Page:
Love In The Time Of March Madness was made by Australian director, designer and animator Robertino Zambrano. Photo: Supplied Zambrano comes from a design, rather than a film, background.
Jeanne Moreau in Ascenseur Pour L’echafaud (Elevator To the Gallows). Photo: Supplied
Natalie Portman’s Jane Got A Gun is on at the Moonlight Cinema in Melbourne and Sydney in February. Photo: Supplied
Radha Mitchell (left) and Odessa Young in Looking for Grace. Photo: Supplied
Australian director, designer and animator Robertino Zambrano came very close to a trip to this year’s Academy Awards. In December, he learned that his film, Love In The Time Of March Madness, had made a shortlist of 10 in the animated short category. The black-and-white animation, written by the film’s narrator, Melissa Johnson, is a tall tale and a true story, a work about height, love and misadventures. When the final list of nominees was announced last week, with the shortlist narrowed down to five, March Madness, which he directed and produced with Johnson, had not made the final cut.
He has a positive angle on the experience. “Coming from a design background, and not having had a fully-fledged formal film education, I felt like an outsider to the film world for a very long time,” so being shortlisted, he says, was validation and encouragement. “It also made me feel that all the hard work I’ve put in through the years was worth it. Beyond that, it just made me feel proud – not only for Melissa, myself and the crew, but for our family and friends who shared equally in the pride and joy of the film’s success.”
Doors have opened as a result of being on the shortlist, he says. He is now working on the treatment for his next film, “which deals with the survival journey of a man caught in the wake of Typhoon Haiyan in the Philippines. This one will probably a bit darker – but we’ll see.” He will be posting updates on the project on Twitter (@robertinoz), as the search for funding gets under way. French connectionAscenseur Pour L’echafaud (Elevator To the Gallows).” src=”http://www.smh杭州夜网.au/content/dam/images/g/m/9/q/0/7/image.imgtype.articleLeadwide.620×349.png/1453282487313.png” title=”” width=”100%” />
Jeanne Moreau in Ascenseur Pour L’echafaud (Elevator To the Gallows).
Australian audiences will have the opportunity to binge on French films in the next couple of months on the small and the big screen. Online, the website MyFrenchFilmFestival is screening a selection of French-language movies in an event that runs until February 18. This includes new release comedies, dramas and thrillers, and a restored version of the classic Louis Malle crime drama Ascenseur Pour L’echafaud (Elevator To the Gallows), as well as shorts and two documentaries on cinema. Individual films cost $3.20 each, or there’s a total access package for $9.50. The shorts and documentaries are free. In one of the documentaries, Cineast(e)s, 20 female directors discuss their experience of filmmaking.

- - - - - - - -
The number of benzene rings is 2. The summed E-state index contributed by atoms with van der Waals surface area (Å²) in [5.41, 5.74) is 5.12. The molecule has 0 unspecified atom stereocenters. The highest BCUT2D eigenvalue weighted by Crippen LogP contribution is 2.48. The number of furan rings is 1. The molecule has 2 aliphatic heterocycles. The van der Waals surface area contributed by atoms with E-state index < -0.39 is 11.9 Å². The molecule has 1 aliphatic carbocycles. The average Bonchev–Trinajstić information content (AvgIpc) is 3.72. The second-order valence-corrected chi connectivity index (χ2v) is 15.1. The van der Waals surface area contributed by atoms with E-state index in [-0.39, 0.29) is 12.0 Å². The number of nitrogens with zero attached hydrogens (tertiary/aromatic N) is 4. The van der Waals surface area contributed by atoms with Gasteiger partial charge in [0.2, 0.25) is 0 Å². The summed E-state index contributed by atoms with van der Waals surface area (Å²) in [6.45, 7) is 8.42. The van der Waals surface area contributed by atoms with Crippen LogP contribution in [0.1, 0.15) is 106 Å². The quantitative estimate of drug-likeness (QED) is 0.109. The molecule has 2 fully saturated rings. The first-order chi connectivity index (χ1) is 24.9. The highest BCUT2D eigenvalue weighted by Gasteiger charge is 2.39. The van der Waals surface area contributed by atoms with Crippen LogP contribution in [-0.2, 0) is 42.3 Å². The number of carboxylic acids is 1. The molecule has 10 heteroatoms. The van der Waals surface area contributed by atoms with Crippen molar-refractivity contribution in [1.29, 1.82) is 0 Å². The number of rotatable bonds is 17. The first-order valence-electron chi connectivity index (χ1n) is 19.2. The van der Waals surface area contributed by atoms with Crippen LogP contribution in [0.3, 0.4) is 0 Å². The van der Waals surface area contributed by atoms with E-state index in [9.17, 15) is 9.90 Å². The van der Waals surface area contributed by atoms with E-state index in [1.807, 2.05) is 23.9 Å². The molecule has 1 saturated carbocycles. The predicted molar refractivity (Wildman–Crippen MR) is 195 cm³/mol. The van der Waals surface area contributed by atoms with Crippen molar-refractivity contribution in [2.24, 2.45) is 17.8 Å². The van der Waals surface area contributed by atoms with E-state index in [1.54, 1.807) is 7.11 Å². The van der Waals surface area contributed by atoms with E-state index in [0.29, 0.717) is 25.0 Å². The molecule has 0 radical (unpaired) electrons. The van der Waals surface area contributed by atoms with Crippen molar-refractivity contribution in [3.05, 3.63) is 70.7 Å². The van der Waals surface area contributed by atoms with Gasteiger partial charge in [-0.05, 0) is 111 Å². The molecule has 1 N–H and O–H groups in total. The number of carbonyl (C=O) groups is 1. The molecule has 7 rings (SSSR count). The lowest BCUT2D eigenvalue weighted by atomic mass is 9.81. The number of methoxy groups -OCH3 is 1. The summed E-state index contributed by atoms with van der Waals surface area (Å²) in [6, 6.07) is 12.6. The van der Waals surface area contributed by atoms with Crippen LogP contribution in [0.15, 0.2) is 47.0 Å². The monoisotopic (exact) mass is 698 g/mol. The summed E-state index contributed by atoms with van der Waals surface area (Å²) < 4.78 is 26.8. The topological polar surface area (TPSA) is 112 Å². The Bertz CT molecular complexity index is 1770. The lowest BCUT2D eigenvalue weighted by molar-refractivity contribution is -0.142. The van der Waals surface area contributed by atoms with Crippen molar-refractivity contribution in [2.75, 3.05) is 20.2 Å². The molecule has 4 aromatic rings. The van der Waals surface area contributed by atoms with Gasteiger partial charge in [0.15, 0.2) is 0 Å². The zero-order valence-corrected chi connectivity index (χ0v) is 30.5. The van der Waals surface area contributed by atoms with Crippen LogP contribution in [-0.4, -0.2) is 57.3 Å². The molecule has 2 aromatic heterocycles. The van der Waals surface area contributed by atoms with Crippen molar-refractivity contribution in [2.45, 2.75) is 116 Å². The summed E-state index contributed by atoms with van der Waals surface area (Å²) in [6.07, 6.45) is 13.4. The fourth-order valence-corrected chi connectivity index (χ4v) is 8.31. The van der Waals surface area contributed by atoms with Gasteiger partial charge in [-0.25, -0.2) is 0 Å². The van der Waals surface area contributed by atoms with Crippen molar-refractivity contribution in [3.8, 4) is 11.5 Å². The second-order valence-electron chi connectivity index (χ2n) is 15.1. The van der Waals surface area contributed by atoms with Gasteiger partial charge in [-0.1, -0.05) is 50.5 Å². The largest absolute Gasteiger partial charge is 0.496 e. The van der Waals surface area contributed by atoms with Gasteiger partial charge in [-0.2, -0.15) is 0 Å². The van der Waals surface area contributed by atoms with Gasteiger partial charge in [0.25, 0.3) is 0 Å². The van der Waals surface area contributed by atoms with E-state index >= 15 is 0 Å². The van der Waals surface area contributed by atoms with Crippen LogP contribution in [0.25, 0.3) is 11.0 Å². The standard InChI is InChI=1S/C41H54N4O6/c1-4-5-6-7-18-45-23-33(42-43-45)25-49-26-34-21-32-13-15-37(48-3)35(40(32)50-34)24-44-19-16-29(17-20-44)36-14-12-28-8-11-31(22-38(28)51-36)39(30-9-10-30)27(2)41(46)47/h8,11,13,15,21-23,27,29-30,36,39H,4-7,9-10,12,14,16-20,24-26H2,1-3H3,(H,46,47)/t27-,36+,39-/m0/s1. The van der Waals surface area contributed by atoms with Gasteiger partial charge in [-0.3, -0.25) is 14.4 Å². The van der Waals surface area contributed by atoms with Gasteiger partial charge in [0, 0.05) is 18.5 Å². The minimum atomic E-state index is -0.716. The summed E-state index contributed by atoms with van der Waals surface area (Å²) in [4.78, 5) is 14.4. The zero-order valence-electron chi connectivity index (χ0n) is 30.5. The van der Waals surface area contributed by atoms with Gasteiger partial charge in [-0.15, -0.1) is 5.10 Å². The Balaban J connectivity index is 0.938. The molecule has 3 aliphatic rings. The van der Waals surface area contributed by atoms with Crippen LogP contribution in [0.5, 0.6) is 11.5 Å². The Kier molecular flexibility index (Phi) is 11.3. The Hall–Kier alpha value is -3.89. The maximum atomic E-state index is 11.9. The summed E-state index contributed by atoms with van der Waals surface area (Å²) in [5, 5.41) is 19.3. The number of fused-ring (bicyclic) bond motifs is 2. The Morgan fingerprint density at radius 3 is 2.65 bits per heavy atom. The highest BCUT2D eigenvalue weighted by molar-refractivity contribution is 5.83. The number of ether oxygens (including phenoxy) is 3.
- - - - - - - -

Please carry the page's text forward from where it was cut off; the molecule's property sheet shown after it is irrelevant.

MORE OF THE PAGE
Australian viewers will notice that three of the films in the online festival, La Belle Saison (Summertime), Coup de Chaud (Heatwave) and Un peu, beaucoup, aveuglement (Blind Date), are listed as being unavailable in this region. These films can be seen later in the year, screening in other festivals and theatrically. The French connection continues with the Alliance Francaise French Film Festival, which begins in March and April in seven cities, with scores of features in the mix. The full program will be released on February 2.myfrenchfilmfestival杭州夜网Serious MoonlightJane Got A Gun is on at the Moonlight Cinema in Melbourne and Sydney in February.” src=”http://www.smh杭州夜网.au/content/dam/images/g/m/9/t/l/8/image.imgtype.articleLeadwide.620×349.png/1453282550917.png” title=”” width=”100%” />
Natalie Portman’s Jane Got A Gun is on at the Moonlight Cinema in Melbourne and Sydney in February.
The February line-up at the Moonlight Cinema in Melbourne and Sydney includes advance screenings of several features, among them the biopic Steve Jobs, starring Michael Fassbender; the new Joel and Ethan Coen movie, Hail, Caesar!; The Lady In The Van, starring Maggie Smith; Concussion, in which Will Smith plays a doctor investigating the dangers of NFL injuries; and Trumbo, with Bryan Cranston as the blacklisted screenwriter Dalton Trumbo. There’s also the chance to see an advance screening of Jane Got A Gun, a Western starring Natalie Portman and Joel Edgerton that had a troubled production history.moonlight杭州夜网.auGrace notesLooking for Grace.” src=”http://www.smh杭州夜网.au/content/dam/images/g/m/8/1/0/e/image.imgtype.articleLeadwide.620×349.png/1453282625006.png” title=”” width=”100%” />
Radha Mitchell (left) and Odessa Young in Looking for Grace.
The Australian feature Looking For Grace – which opens early on Australia Day, on Tuesday, rather than on the customary Thursday – has a couple of Sydney previews the night before, with filmmakers in attendance. On Monday, January 25 at the Palace Chauvel, Margaret Pomeranz will host a Q & A after the 6.30pm screening with writer-director Sye Brooks and actor Richard Roxburgh. Brooks and Roxburgh will also introduce a 7.15pm screening at the Palace, Norton Street.